World's First Robot Flying Taxi Performs Successful Maiden Voyage
A concept in science fiction may finally arrive in reality. The Air Mule, a flying robot taxi, has just made its maiden flight. A short hop from a parking lot to a space of some distance is proof that it may soon be able to get people out of battlefields and other achievements.
Air Mule maker Urban Aeronautics also announced that Air Mule will have a new name -- Cormorant -- after coastal boards and a fully autonomous flight on a pre-planned route.
According to Popular Science, the maiden voyage, which lasted roughly two minutes, was not perfect. Observers can notice that the car even "wobbled" by the end of the clip. Urban Aeronautics explained this is because the vehicle's flight control system decided to land a bit too early. These decisions are checked by the craft's management system, like how a pilot is being overseen by captains.
These decisions are all from an array of sensors, such as a combination of "two laser altimeters, a radar altimeter, inertial sensors, and electro-optic payload camera." While other unmanned aircraft already use such technology, the Cormorant puts the rotors inside the craft.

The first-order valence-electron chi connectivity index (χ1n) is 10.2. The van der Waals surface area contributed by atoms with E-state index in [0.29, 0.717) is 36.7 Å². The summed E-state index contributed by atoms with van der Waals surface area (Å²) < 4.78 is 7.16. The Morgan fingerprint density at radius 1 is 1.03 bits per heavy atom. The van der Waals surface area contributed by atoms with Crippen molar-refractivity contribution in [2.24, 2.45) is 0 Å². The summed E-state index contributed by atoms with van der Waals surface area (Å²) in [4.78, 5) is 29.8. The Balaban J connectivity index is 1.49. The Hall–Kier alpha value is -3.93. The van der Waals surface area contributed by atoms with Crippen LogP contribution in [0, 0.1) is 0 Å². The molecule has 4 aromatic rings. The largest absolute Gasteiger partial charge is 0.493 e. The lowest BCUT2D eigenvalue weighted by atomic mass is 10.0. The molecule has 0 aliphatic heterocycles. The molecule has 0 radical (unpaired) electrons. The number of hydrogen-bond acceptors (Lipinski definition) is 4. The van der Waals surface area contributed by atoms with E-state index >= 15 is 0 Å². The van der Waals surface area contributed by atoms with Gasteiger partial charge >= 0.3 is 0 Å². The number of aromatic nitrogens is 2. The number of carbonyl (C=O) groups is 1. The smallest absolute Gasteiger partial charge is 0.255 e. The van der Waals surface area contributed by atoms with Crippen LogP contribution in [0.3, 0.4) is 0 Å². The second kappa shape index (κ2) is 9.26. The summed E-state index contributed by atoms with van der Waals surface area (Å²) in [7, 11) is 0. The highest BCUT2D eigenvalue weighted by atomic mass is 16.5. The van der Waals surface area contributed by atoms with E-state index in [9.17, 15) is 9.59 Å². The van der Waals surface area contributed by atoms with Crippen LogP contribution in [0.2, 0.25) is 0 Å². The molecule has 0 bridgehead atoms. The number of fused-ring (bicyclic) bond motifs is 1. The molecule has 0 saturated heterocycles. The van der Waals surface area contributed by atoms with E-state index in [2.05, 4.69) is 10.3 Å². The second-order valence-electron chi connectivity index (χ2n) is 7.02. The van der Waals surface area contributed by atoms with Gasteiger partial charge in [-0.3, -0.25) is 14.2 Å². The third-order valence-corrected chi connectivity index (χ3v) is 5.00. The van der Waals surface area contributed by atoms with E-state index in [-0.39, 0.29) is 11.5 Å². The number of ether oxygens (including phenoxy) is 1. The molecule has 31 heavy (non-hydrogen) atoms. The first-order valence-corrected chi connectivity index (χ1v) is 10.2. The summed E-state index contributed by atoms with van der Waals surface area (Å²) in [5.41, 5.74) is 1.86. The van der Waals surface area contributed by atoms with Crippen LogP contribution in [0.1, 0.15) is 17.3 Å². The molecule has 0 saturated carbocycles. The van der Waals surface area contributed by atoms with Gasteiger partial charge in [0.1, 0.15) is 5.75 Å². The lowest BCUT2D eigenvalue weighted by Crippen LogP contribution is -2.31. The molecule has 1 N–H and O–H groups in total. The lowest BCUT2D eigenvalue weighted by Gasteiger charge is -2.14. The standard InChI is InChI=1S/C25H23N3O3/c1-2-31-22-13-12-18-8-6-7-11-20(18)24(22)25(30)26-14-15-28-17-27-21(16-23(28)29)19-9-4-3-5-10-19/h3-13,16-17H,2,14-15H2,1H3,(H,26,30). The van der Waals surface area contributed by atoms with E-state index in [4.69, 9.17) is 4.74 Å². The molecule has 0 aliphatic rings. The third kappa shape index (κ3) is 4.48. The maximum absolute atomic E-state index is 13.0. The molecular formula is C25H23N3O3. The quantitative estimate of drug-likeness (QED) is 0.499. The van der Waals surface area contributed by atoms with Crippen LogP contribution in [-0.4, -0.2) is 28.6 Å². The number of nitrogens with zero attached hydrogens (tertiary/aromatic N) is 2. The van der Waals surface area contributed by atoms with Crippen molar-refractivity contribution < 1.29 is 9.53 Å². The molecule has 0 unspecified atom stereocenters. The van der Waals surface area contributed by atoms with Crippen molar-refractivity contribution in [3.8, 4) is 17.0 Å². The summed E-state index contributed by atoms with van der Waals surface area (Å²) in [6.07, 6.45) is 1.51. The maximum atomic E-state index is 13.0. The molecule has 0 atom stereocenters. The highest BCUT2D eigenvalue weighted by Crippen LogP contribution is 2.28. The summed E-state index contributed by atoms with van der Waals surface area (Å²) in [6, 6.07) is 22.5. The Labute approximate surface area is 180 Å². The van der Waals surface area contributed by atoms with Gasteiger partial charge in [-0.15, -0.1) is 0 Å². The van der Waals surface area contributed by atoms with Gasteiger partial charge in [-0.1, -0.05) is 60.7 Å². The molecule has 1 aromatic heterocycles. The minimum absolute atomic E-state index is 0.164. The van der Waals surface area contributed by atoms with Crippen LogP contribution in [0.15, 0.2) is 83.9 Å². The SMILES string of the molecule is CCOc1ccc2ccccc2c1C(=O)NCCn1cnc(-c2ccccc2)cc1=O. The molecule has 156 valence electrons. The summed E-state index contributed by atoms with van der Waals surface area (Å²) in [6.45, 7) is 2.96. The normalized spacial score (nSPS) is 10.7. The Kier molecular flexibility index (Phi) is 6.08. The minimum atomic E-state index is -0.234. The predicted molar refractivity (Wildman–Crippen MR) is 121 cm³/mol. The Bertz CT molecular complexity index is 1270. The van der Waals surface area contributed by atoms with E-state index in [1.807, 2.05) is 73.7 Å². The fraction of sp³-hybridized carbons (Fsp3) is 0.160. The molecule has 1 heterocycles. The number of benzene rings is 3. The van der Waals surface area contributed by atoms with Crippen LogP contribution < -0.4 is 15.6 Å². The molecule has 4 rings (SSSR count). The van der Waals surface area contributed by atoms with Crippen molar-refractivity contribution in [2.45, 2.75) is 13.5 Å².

The design is ultimately a bit tricky to master, but if Urban Aeronautics gets it right, then we may finally see robot cars that fly inside cities and even in battlefields to save people.
The initial idea for the Cormorant is to make a vehicle that is able to traverse urban centers, dense forest and combat zones where choppers can't. This is due to their vulnerable rotors. The Cormorant aims to be light and able to risk being fired at by the enemy. First envisioned as a sky ambulance, Popular Science says the Cormorant should be able to carry at least a thousand pounds at a top speed of 60MPH, with a maximum range of 430 miles.